(2006) 38.4, 377–389
ISSN 0004-0894 © The Author.
Journal compilation © Royal Geographical Society (with The Institute of British Geographers) 2006
Blackwell Publishing, Ltd.
Changing regional rural inequality in
Institute of Geographical Sciences and Natural Resources Research, CAS, Beijing 100101, China
Revised manuscript received 31 January 2006
Regional rural inequalities in China since the reform are examined based on Theil’s
regional inequality index. By using data from the three zones (east, central and west) and
provinces in the period 1980–2002, I find that China’s rural regional inequality has an
overall increasing trend with a short period of decrease during the entire reform period.
However, the trends vary in different indicators and different geographical scales. The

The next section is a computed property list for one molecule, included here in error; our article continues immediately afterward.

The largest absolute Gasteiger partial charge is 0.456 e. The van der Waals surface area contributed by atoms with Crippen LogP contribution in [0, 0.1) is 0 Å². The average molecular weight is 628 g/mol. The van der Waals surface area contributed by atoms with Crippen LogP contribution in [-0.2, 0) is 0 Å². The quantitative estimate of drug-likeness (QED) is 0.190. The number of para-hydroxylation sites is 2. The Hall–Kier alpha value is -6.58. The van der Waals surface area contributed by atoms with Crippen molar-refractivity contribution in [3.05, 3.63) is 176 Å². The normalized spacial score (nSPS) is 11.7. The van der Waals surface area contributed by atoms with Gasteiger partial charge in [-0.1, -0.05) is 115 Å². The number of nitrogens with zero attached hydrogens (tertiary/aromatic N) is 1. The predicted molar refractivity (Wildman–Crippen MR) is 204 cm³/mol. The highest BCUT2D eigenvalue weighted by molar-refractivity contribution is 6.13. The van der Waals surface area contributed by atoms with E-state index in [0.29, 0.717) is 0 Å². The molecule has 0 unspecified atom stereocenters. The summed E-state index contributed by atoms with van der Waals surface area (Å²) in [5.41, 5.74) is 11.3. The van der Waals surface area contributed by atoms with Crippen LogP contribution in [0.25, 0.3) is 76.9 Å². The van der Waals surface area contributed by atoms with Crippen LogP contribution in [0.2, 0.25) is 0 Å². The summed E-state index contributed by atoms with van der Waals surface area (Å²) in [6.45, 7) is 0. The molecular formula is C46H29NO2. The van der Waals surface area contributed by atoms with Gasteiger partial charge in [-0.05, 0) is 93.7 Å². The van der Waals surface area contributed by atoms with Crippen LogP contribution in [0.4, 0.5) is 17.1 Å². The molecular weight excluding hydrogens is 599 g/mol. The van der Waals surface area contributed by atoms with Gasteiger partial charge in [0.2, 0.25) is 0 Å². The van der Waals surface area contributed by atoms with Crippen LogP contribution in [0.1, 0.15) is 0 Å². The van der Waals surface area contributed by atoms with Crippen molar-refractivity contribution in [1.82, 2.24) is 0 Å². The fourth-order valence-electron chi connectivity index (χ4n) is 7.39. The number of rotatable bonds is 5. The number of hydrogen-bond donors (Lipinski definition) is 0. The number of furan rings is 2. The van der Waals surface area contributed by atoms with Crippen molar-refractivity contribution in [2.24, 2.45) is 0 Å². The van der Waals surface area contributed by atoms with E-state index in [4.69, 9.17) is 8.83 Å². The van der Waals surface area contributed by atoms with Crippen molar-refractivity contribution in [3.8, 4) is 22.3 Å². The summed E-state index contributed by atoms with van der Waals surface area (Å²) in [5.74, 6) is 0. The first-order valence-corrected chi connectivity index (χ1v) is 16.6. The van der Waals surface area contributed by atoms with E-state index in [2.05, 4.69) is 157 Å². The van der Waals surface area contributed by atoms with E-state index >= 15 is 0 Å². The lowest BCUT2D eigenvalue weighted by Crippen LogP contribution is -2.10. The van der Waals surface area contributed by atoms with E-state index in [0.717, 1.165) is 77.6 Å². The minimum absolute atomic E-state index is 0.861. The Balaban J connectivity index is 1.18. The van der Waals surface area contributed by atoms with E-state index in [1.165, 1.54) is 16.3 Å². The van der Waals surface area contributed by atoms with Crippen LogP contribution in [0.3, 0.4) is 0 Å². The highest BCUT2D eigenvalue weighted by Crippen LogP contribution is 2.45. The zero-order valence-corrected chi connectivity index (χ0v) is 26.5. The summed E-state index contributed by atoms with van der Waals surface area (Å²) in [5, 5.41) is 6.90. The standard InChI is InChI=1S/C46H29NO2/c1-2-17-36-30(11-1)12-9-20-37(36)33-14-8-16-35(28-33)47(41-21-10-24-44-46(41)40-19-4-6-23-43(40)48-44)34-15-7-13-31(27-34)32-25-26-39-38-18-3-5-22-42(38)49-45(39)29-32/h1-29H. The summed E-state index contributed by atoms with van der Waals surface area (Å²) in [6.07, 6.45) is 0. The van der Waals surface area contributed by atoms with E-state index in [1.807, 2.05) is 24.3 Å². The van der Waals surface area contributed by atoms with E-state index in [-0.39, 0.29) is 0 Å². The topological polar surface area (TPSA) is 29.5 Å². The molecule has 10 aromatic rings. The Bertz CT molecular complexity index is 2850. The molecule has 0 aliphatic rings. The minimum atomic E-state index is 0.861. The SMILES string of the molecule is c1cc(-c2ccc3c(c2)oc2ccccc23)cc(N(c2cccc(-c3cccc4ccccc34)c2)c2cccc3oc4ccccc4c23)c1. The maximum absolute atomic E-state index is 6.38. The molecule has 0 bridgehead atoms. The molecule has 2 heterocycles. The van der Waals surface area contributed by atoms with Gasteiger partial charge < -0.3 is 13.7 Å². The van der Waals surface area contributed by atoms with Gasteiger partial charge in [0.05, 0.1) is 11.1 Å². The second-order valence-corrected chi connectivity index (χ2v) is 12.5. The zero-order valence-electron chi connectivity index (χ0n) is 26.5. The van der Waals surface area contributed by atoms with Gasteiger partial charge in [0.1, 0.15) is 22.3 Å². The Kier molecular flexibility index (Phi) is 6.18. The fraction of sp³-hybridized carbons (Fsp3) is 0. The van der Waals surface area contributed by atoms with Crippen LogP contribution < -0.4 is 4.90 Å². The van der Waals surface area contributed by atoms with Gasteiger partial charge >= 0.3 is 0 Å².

trend of income inequality does not always match that of rural economic inequality. The
decomposition of Theil’s regional inequality further reveals that, since 1987, interregional
inequalities between the eastern, central and western regions have been more serious
than provincial inequality within the regions themselves. For example, when rural non-
agriculture inequality decreased substantially within the east, it increased greatly within
the west. Similarly, the income inequality increased within the west and the east but
decreased within the central region. China’s regional rural inequality remained at a high
level and the coastal/interior income differential continued to increase.
rural inequality, regions, changing patterns, Theil index, China
Since the economic reform in 1978, China has been
one of the fastest growing economies in the world.
However, this growth has not shared equality across
China, and regional inequality has become an
important topic of academic inquiry and government
policy. In particular, changes in regional inequality
at the macro as well as micro levels over time are of
great concern to policy makers.